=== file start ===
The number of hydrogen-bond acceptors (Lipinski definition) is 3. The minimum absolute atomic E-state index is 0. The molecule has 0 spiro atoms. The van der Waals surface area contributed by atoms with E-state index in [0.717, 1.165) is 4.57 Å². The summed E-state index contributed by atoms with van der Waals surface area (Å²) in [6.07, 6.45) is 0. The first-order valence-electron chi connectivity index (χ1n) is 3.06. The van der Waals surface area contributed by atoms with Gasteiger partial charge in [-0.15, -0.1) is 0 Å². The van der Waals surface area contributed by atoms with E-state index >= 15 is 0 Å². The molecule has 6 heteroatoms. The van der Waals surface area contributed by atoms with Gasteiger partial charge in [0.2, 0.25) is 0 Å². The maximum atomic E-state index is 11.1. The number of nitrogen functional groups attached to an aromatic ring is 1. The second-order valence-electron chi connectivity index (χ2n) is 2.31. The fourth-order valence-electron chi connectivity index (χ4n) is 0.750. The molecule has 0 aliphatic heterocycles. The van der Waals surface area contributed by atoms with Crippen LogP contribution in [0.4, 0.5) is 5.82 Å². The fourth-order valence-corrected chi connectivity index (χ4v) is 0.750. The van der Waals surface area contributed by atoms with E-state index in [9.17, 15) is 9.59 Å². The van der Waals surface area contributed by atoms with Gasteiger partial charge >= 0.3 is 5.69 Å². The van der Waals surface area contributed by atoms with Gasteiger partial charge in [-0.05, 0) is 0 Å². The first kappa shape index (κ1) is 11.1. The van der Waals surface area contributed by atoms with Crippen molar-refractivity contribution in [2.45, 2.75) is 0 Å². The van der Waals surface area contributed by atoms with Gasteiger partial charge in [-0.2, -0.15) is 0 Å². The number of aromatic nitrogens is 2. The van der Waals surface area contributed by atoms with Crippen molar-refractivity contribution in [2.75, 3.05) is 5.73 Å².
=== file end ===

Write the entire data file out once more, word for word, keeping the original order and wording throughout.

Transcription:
The number of hydrogen-bond acceptors (Lipinski definition) is 3. The minimum absolute atomic E-state index is 0. The molecule has 0 spiro atoms. The van der Waals surface area contributed by atoms with E-state index in [0.717, 1.165) is 4.57 Å². The summed E-state index contributed by atoms with van der Waals surface area (Å²) in [6.07, 6.45) is 0. The first-order valence-electron chi connectivity index (χ1n) is 3.06. The van der Waals surface area contributed by atoms with Gasteiger partial charge in [-0.15, -0.1) is 0 Å². The van der Waals surface area contributed by atoms with E-state index >= 15 is 0 Å². The molecule has 6 heteroatoms. The van der Waals surface area contributed by atoms with Gasteiger partial charge in [0.2, 0.25) is 0 Å². The maximum atomic E-state index is 11.1. The number of nitrogen functional groups attached to an aromatic ring is 1. The second-order valence-electron chi connectivity index (χ2n) is 2.31. The fourth-order valence-electron chi connectivity index (χ4n) is 0.750. The molecule has 0 aliphatic heterocycles. The van der Waals surface area contributed by atoms with Crippen LogP contribution in [0.4, 0.5) is 5.82 Å². The fourth-order valence-corrected chi connectivity index (χ4v) is 0.750. The van der Waals surface area contributed by atoms with E-state index in [9.17, 15) is 9.59 Å². The van der Waals surface area contributed by atoms with Gasteiger partial charge >= 0.3 is 5.69 Å². The van der Waals surface area contributed by atoms with Gasteiger partial charge in [-0.05, 0) is 0 Å². The first kappa shape index (κ1) is 11.1. The van der Waals surface area contributed by atoms with Crippen molar-refractivity contribution in [2.45, 2.75) is 0 Å². The van der Waals surface area contributed by atoms with Gasteiger partial charge in [-0.2, -0.15) is 0 Å². The number of aromatic nitrogens is 2. The van der Waals surface area contributed by atoms with Crippen molar-refractivity contribution in [2.75, 3.05) is 5.73 Å².